What if this same concept is applied to magazines?  A print magazine requires an enormous amount of energy, resources and expense in order to design, write, edit, promote, and distribute. A magazine offsets these expenses by offering subscriptions, newsstand sales as well as revenues generated through advertising and sponsorships.   Once a magazine has run its course from newsstand or home delivery to bathroom magazine rack where does it go? In some cases it may be sitting in an adult sized shoebox in the ‘spare’ room of a home. In most cases it has likely has become fodder for an elementary school collage.  The inner ‘hoarder’ in us is often outranked by the outer perception of tidiness. So how does a loyal reader, without hoarder tendencies, access the timeless content of their favorite magazine? Digital archives!Digital archives are a virtual shoebox of content. They don’t occupy any physical space but still offer the graphical and textual appeal of the print version.  A reader can browse through every issue that has ever been released on their PC or laptop browser or they can be downloaded for an offline read via a custom branded native App on mobile. Each archived issue can be indexed within the browser’s digital edition as well as within the App for easy navigation. For research purposes, or practical use, content or articles within the archives can be searched by current issue or by ‘all issues’ available. Of course, there are some other interesting possibilities with back issues. For example, an author could provide current commentary on an article that was written in years past.  As another example, an image depicting a location could be retaken from the current perspective to show change over time. I could likely come up with a hundred suggestions but the picture is hopefully clear – there are incredible opportunities available. There are definitely some avid collectors who already have every print issue of their favorite magazine tucked away in a closet in their home. We can assume that is the minority. But...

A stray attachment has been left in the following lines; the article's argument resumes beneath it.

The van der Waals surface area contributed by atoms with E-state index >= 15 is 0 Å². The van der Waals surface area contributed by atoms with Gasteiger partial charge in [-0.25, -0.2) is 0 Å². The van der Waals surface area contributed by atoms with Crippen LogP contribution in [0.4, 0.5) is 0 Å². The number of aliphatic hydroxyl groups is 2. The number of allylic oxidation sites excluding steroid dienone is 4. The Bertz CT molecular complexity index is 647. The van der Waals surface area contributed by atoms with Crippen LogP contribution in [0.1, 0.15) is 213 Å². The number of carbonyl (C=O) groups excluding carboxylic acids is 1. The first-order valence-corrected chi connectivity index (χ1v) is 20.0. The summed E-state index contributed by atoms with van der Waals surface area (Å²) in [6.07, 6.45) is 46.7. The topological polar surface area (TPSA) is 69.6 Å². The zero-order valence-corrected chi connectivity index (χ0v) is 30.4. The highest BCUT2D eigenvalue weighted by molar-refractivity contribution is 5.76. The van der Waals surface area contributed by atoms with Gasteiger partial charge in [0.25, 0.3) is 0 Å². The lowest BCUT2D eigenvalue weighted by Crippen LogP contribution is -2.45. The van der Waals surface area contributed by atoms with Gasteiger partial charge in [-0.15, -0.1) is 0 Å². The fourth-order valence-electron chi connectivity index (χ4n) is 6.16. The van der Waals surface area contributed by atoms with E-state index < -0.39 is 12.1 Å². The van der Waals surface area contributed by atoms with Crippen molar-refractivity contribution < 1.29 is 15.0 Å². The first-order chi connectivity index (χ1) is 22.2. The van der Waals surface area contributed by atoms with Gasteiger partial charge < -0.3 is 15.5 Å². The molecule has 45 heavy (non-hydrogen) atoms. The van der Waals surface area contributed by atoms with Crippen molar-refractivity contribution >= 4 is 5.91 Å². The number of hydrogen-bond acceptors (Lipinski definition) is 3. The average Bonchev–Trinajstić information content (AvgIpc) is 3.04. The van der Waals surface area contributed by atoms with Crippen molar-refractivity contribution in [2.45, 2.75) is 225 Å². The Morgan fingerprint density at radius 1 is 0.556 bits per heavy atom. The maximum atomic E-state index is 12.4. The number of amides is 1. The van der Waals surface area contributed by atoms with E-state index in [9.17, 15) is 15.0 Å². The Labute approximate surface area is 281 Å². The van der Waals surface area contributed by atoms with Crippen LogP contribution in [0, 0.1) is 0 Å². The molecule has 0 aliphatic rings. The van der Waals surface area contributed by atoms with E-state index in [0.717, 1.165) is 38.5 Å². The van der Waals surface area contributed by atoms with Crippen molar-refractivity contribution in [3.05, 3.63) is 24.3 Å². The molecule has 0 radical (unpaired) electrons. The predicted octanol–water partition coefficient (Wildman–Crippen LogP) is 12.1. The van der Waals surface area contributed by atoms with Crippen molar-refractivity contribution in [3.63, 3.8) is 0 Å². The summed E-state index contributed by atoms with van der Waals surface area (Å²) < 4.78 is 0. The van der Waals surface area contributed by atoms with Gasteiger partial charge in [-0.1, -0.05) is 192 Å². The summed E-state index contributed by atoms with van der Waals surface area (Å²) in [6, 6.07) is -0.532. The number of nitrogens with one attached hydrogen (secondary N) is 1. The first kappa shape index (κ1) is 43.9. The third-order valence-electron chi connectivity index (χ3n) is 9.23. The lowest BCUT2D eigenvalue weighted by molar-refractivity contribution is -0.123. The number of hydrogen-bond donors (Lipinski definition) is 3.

Would a faithful print reader be persuaded to ante up some extra dollars for access to digital back issues of a magazine?

Could unlimited access to archives be the impetus that pushes a fence sitter to subscribe rather than purchase single issues?

Does content that was created years ago not offer another low cost opportunity for a publisher to drive added revenue?

It has been said that ‘Content is King’. If so, it may be argued that digitally archived content is Emperor.